Which leads me to think that whoever tags FUERA URO for the thousandth time is another young kid who sees little to lose even if he gets caught, which is unlikely given the ten seconds it takes to spray 8 letters on a wall in quasi-cursive. Not to say that I think such a sentiment doesn't deserve expression, but there's clearly a more effective and creative way to say so.
Usually such guerrilla expression is painted over as quickly as it's portrayed, if not in quite the same color the wall might have been originally painted. Case in point, underneath and below the man in red are some tan squares that doubtlessly cover over some less inspired creativity, while the gentleman wheat-pasted on the wall is still there as I write today, if in a slightly more tattered state. Whoever painted over in tan what was painted before deemed this portrait fit to remain. Is it because this fellow is more visually appealing than one more tagline on the wall, or because, having been created on paper, he's bound to come down on his own before long anyway?
If that's true, wheat-paste art, for its impermanence, might be the way to make a point last a little longer. Existing on paper, it also has the advantage of being infinitely reproduceable, as was the case with this anti-bullfighting propaganda that caught my eye my first week here this year:
The medium of guerilla expression I appreciate the most, I think, shares with wheat pasting the benefit of being infinitely repeatable, and in the case of the simpler versions, quick to be put on the wall. It also retains the classic element that made graffiti the art form that it's become: the spray bottle. Of course, I'm referring to stencil art.
Okay, so this one goes beyond simple stenciling, and it probably didn't go up in just a few seconds, either. But it does illustrate why stencil lends itself to some highly creative expression. It blends nicely with more traditional spray can graff, and while it can be as simple as a single tone outline, it can clearly be taken much further. Work like this also raises the question: when does art borne in the street become something besides what the word graffiti brings to mind? Does this art - here in Oaxaca or elsewhere - have a place outside of city walls?
As I walked to Ollin one day, I saw on the wall of a bus stop a sight that brought my rhetorical question closer to a real answer:
This poster, along with a half dozen or so others, was promoting a gallery opening of a project by various students at Bellas Artes, a fine art school across the plaza from the chapel of La Soledad. Appropriately enough, this exhibit, displaying a collection of work sprung forth from the movement of resistance that arose in this city over the course of several months in 2006, was promoted by means of flyers wheat-pasted around town. I had the fortune of being able to attend the art opening, and happened to choose a route to the gallery that put me in a better frame of mind to appreciate the medium:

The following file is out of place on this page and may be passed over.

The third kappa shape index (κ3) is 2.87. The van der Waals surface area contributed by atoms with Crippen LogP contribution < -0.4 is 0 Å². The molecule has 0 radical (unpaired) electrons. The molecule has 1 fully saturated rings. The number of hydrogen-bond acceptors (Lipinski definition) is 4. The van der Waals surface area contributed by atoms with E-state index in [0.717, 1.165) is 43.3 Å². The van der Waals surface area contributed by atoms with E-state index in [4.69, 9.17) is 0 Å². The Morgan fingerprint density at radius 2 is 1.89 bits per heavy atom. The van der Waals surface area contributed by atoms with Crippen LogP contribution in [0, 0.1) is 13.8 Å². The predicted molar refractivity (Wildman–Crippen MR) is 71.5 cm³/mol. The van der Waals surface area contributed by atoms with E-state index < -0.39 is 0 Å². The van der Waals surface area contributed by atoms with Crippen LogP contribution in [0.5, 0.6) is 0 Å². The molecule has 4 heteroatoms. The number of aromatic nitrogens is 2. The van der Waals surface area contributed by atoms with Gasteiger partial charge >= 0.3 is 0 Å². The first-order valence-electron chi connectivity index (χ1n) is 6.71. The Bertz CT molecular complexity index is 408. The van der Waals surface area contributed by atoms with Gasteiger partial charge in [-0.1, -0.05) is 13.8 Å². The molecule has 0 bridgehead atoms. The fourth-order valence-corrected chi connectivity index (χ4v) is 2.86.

This brooding scene appears amidst a downtown neighborhood given over to the cause of guerrilla expression ranging from the simplest scrawled message to vistas such as this one. Connecting the dots even further were the halls of Bellas Artes themselves, graced as they were by the presence of some well-rendered zoology.
At which point I arrived at the entrance to the gallery, in time to join in the audience of the commencement of the exhibit, given by a number of faculty at Bellas Artes, and distinct from other gallery openings I've attended by virtue of a ribbon cutting ceremony. An auspicious introduction to a project inspired by a movement borne in the streets. While I spared the presenters my flash during their introduction, I was shameless in photographing the work on display after the initial rush of onlookers had subsided.
This piece, for me representative of the collection for its imagery - elements of which I've seen in street art both this year and last - as well as its statement of popular solidarity, brings together symbology given definition in our minds throughout the history of the culture of modern urban uprisings. The most central image in this work could be found around the city during this year's guelaguetza, a traditional Oaxacan summer fiesta tradition this year punctuated by a brief relapse of conflict between protestors and police:
Such an image, removed promptly from the canvas of the public streets after the guelaguetza was over, is now reappropriated and raised up on exhibition at the city's well-known school of fine art, where it joins a well-articulated assembly of modern visual archetypes, some distinctly Mexican, others universal. The street corner above, like many others in town, is home to ancient walls weathered by many generations of paint and paste. Like the countless doors one passes in the streets, they offer a glimpse inside the city's hidden corridors.